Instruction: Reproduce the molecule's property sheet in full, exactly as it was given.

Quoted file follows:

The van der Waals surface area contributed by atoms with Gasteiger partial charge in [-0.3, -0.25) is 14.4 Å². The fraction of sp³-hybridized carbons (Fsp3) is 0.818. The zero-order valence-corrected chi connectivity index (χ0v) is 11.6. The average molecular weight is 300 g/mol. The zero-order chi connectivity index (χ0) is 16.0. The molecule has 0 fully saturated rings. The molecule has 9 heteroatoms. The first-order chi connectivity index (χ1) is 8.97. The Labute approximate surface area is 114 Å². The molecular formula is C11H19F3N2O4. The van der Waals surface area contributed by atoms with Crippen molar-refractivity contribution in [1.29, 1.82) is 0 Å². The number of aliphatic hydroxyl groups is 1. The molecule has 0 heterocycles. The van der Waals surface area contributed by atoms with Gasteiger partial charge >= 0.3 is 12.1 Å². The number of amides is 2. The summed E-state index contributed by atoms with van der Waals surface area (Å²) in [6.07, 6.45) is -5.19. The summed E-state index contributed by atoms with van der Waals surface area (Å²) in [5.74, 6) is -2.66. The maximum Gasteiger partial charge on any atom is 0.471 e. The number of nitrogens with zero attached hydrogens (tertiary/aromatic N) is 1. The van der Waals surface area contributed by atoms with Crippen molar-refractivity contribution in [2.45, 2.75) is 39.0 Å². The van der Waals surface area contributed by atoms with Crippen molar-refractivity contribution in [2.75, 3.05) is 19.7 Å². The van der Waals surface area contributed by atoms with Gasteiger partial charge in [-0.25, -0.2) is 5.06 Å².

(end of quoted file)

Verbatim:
The van der Waals surface area contributed by atoms with Gasteiger partial charge in [-0.3, -0.25) is 14.4 Å². The fraction of sp³-hybridized carbons (Fsp3) is 0.818. The zero-order valence-corrected chi connectivity index (χ0v) is 11.6. The average molecular weight is 300 g/mol. The zero-order chi connectivity index (χ0) is 16.0. The molecule has 0 fully saturated rings. The molecule has 9 heteroatoms. The first-order chi connectivity index (χ1) is 8.97. The Labute approximate surface area is 114 Å². The molecular formula is C11H19F3N2O4. The van der Waals surface area contributed by atoms with Crippen molar-refractivity contribution in [1.29, 1.82) is 0 Å². The number of aliphatic hydroxyl groups is 1. The molecule has 0 heterocycles. The van der Waals surface area contributed by atoms with Gasteiger partial charge >= 0.3 is 12.1 Å². The number of amides is 2. The summed E-state index contributed by atoms with van der Waals surface area (Å²) in [6.07, 6.45) is -5.19. The summed E-state index contributed by atoms with van der Waals surface area (Å²) in [5.74, 6) is -2.66. The maximum Gasteiger partial charge on any atom is 0.471 e. The number of nitrogens with zero attached hydrogens (tertiary/aromatic N) is 1. The van der Waals surface area contributed by atoms with Crippen molar-refractivity contribution in [2.45, 2.75) is 39.0 Å². The van der Waals surface area contributed by atoms with Crippen molar-refractivity contribution in [2.75, 3.05) is 19.7 Å². The van der Waals surface area contributed by atoms with Gasteiger partial charge in [-0.25, -0.2) is 5.06 Å².